The initiative could put California's Republican candidates such as U.S. Senate contender Bill Jones in a tough spot.
"The fact that Nancy Reagan and private polls show that a sizable chunk of Californians are on one side of the issue and that President Bush is on the other side will cause political headaches for GOP office-seekers," said Darry Sragow, a consultant to Democratic candidates.
"It creates a real dilemma for Republican candidates who understandably would like nothing less than having to choose between Bush and the hard-core Republican base and the more moderate views of most Californians," he said.
But Wayne Johnson, a Republican consultant, dismissed the notion that Bush or Republican candidates would be hurt by the proposal. He said that regardless of whether a GOP candidate was for or against embryonic stem cell research, the proposal was vulnerable because it was so loosely drafted that it would allow the handing out of "billions and billions of dollars to people to really use almost any way they wish ... without any real assurance that the taxpayers get any benefit from it."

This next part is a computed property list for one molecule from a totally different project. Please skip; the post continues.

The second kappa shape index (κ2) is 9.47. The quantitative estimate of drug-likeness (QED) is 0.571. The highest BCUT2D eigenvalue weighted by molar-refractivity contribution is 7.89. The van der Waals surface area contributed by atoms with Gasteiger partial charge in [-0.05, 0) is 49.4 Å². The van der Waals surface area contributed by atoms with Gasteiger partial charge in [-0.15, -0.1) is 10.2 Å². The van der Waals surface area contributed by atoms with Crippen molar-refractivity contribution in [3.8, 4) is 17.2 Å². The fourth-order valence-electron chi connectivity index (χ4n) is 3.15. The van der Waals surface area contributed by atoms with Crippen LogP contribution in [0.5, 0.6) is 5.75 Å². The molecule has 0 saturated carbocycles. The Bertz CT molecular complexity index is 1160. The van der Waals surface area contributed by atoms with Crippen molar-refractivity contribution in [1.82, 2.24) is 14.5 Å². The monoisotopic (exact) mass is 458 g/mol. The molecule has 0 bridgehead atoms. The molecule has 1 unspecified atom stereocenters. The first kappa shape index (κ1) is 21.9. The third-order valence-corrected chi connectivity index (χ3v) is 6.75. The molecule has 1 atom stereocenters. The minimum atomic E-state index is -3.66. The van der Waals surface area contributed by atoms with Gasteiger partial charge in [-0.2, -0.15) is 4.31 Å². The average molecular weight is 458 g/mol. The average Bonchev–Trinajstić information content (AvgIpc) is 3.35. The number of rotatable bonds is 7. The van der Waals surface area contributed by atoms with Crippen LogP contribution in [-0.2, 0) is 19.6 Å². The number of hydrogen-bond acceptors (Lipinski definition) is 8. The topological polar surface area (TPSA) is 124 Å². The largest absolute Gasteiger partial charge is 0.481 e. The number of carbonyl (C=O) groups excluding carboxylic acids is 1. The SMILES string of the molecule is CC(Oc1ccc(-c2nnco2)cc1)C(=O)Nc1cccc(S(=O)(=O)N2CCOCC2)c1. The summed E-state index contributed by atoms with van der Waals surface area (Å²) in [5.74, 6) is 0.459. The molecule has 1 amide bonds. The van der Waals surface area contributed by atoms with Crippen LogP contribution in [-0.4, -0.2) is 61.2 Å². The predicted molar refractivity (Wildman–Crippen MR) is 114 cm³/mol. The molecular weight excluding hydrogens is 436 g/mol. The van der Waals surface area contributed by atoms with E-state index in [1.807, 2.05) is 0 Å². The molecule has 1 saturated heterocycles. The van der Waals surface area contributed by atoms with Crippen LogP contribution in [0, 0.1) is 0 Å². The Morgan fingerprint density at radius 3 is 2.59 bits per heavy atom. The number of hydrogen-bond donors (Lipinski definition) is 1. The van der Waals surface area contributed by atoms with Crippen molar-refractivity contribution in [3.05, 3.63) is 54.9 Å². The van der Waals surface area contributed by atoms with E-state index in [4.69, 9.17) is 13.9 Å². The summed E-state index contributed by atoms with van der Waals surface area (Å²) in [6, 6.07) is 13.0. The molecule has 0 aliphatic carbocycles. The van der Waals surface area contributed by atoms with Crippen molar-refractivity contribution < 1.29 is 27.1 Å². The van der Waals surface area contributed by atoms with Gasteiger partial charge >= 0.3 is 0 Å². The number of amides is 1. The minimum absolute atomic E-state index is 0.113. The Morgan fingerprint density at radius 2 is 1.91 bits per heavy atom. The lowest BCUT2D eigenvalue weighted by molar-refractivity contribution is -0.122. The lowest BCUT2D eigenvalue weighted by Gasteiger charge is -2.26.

The measure calls for money to be distributed according to a 29-member citizens oversight commission appointed by the governor and top Sacramento lawmakers.
Priority would be given to stem cell research considered not likely to qualify for federal funding. The California agency would be barred from funding research into human cloning. Up to 10% of the money could be used to build research facilities for nonprofit research organizations.
The signature-gathering campaign drew support from stem cell proponents around the nation -- including the Juvenile Diabetes Research Fund, a New York-based group that gave $500,000 -- and significant financial aid from such Hollywood personalities as Jerry and Janet Zucker and Doug Wick, a Reagan family friend, and his wife, Lucy Fisher. They are parents of children with diabetes.